BOOK: The old man and the sea

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newagecarny
Was Here Two Weeks Ago
newagecarny
Age: 29
Gender: Female
Posts: 42495

Mibba
May 30th, 2006 at 01:05pm
A book by Ernest Hemingway. An interesting confrontation between man and nature.

Santiago is an old man, a fisher who lives in very poor conditions. For 84 days he has come home without any luck of catching anything. He had hoped that his 85th day would be somewhat luckier.

The old man's companion, a boy named Manolino, loves him dearly and helps him in every way he can. He brings him breakfast, helps him carry the fishing equipment, catches baits for him and keeps him company. Unfortunately, the boys parents stopped him from going fishing on Santiago's boat because they had seen the old man's bad luck.

Finally, the 85th day comes and Santiago starts his journey. After waiting some time in the middle of the wide, blue sea, he notices a fish had caught itself in the bait. He is unable to see it but he feels that it's strong, since it pulls with enormous strength. The old man holds as tightly as he can, still careful not to break the rope.

The old man's persistance ends up with him spending days on his boat, just holding on to the rope, with pain. He felt pain but didn't want to give up. He even talked to the fish, building a special relationship with it, in the lonely, salty waters. Finally, after noticing the fish getting tired he saw it swimming on the surface. It was a beautiful silver swordfish, just as he had suspected earlier, and it was a bit longer than his boat. Santiago managed to kill the fish with his harpoun, content of being able to defeat such a worthy opponent. An opponent he respected.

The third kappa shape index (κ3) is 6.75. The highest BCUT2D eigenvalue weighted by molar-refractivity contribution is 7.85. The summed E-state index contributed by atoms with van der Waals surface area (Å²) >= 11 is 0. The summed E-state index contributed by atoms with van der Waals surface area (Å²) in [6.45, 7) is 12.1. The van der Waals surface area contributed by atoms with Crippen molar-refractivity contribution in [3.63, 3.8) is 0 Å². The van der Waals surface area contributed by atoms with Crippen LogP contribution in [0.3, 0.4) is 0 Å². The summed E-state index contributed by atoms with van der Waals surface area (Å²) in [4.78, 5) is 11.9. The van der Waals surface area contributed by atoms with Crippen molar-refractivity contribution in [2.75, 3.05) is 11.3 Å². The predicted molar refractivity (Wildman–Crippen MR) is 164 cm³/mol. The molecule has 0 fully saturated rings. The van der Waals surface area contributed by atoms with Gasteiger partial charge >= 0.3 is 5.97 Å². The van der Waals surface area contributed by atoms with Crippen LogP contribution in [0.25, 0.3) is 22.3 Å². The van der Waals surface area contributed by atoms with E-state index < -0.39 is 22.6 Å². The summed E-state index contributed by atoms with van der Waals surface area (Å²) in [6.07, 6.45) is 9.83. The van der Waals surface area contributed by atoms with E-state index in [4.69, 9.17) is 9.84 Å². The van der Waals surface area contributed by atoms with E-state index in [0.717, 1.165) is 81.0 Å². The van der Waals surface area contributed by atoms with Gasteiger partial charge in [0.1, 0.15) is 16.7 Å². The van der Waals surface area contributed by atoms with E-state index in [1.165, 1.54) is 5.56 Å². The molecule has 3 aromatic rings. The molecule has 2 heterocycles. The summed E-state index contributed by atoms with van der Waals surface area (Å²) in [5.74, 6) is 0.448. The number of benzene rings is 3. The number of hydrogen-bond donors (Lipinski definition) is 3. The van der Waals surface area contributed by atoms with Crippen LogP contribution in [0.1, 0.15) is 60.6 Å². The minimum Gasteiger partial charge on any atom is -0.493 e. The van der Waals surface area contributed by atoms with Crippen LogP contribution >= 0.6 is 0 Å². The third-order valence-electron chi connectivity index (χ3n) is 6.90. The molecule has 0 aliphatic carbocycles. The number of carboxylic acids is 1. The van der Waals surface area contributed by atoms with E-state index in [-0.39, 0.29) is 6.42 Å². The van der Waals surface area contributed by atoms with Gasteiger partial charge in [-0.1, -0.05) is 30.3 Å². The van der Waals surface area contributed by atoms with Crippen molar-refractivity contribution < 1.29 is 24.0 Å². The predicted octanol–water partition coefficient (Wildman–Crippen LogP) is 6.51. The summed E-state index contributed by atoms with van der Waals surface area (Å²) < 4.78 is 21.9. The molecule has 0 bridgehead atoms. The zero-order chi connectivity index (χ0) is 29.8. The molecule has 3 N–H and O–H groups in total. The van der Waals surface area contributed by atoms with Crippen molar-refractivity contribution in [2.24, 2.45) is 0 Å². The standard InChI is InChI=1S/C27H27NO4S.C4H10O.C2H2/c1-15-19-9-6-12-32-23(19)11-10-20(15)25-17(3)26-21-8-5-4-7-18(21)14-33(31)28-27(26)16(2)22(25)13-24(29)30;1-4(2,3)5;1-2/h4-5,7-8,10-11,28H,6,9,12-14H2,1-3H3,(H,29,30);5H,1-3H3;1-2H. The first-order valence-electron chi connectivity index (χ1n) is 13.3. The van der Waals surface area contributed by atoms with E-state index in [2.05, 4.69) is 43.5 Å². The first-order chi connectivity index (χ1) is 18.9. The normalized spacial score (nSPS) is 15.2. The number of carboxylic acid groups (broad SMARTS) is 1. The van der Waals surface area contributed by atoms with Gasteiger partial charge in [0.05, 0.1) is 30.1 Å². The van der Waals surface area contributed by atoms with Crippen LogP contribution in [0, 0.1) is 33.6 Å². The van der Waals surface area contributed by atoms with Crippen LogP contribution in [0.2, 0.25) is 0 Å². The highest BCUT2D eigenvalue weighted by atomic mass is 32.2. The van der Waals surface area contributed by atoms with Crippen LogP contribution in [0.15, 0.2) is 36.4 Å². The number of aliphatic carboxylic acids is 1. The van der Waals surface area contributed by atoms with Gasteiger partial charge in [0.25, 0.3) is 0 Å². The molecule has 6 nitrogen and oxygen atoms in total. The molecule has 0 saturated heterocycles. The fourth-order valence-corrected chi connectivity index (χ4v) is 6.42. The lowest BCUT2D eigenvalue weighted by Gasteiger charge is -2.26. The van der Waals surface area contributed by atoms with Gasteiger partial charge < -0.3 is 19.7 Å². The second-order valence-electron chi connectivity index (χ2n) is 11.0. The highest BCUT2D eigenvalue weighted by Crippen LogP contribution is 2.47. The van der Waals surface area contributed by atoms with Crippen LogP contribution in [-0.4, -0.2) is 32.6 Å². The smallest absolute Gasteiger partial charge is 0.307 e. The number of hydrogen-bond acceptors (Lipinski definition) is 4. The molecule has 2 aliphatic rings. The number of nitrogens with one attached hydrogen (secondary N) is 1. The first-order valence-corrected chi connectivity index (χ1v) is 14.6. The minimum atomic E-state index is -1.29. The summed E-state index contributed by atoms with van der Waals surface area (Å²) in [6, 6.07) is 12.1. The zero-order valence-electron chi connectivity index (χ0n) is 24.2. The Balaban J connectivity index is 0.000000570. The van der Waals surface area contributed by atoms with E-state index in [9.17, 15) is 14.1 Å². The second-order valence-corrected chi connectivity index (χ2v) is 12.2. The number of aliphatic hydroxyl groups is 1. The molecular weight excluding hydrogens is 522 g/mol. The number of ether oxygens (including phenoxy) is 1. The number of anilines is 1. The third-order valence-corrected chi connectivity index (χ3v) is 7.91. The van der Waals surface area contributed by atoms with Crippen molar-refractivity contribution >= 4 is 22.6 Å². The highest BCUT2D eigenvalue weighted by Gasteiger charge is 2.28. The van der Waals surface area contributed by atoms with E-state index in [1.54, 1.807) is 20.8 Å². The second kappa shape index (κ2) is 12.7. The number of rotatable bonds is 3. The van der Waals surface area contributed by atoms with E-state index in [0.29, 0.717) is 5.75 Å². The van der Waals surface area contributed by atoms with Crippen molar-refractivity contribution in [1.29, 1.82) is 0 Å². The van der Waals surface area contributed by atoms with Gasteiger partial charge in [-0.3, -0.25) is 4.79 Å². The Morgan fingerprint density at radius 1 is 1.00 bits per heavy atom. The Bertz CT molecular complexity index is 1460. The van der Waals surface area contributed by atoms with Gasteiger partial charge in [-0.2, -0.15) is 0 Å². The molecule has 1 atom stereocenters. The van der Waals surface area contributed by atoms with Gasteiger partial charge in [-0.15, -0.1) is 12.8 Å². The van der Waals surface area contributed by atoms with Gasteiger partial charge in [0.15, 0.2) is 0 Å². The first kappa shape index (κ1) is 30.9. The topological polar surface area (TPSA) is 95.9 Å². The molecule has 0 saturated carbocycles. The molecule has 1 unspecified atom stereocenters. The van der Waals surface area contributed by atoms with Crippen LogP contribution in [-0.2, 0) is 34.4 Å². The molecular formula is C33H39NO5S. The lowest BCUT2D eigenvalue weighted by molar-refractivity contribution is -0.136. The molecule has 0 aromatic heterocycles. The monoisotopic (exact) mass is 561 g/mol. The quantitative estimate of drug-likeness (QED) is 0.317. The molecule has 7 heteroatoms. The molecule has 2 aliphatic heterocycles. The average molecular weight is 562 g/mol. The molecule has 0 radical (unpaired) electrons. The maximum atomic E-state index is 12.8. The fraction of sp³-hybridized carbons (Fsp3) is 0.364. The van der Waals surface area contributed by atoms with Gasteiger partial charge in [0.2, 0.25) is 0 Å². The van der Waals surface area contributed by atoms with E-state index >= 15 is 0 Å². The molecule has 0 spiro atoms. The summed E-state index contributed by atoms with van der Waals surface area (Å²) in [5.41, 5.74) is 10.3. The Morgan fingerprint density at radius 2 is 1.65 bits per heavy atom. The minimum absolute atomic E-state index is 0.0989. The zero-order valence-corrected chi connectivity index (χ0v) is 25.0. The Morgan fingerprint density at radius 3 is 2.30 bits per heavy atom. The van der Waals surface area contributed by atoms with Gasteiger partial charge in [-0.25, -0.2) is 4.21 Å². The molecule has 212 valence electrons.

Many times on his journey he had wished Manolino was there with him. But he also realized that on the sea; you can never truly be alone. He had encountered many different fish and birds surrounding him.

But just when he had thought he succeded, after tieing the fish to the boat, sharks sensed the fish's blood and started attacking their pray. The old man fought fiercly for his pride, even losing his harpoun and knife. Many sharks had attacked him but he stayed persistant in going home.

Tired from the painful and thrilling adventure, he tied his boat on the dock after finally returning. But what had left of the fish was only its bones, the skeleton. Although he had lost it, he never lost his pride or beliefs. He was simply happy to go and sleep in his bed.

And in the morning, people tried measuring the fish's skeleton.

I believe many of you read this book, and Ernest Hemingway got the Nobel piece prize for it.

Opinions? Likes? Dislikes?
I personally enjoyed it a lot and I actually wrote all of this you see myself. No copy/paste, guys. Very Happy
Ilse
Falling In Love With The Board
Ilse
Age: 29
Gender: Female
Posts: 8465
May 30th, 2006 at 06:26pm
I found it rather bland and un-interesting.

I feel Earnest Hemingway puts WAAAAAAAAAAAAY too much detail into his stories.
Stuff like:
"He drove his car up the hill, he put his right foot on the break and turned the key in the ignition to stop the car. He grabbed the handle on the inside, pulled, opened the door, and got out. He put his left foot on the ground, the right quickly followed. He looked westward and took a deep breath in, moments later, he exhaled."
Buckfast Wine.
Falling In Love With The Board
Buckfast Wine.
Age: 31
Gender: Female
Posts: 6973
May 31st, 2006 at 01:59pm
I didn't like it, we read it in English.
It seems to drag on and on.
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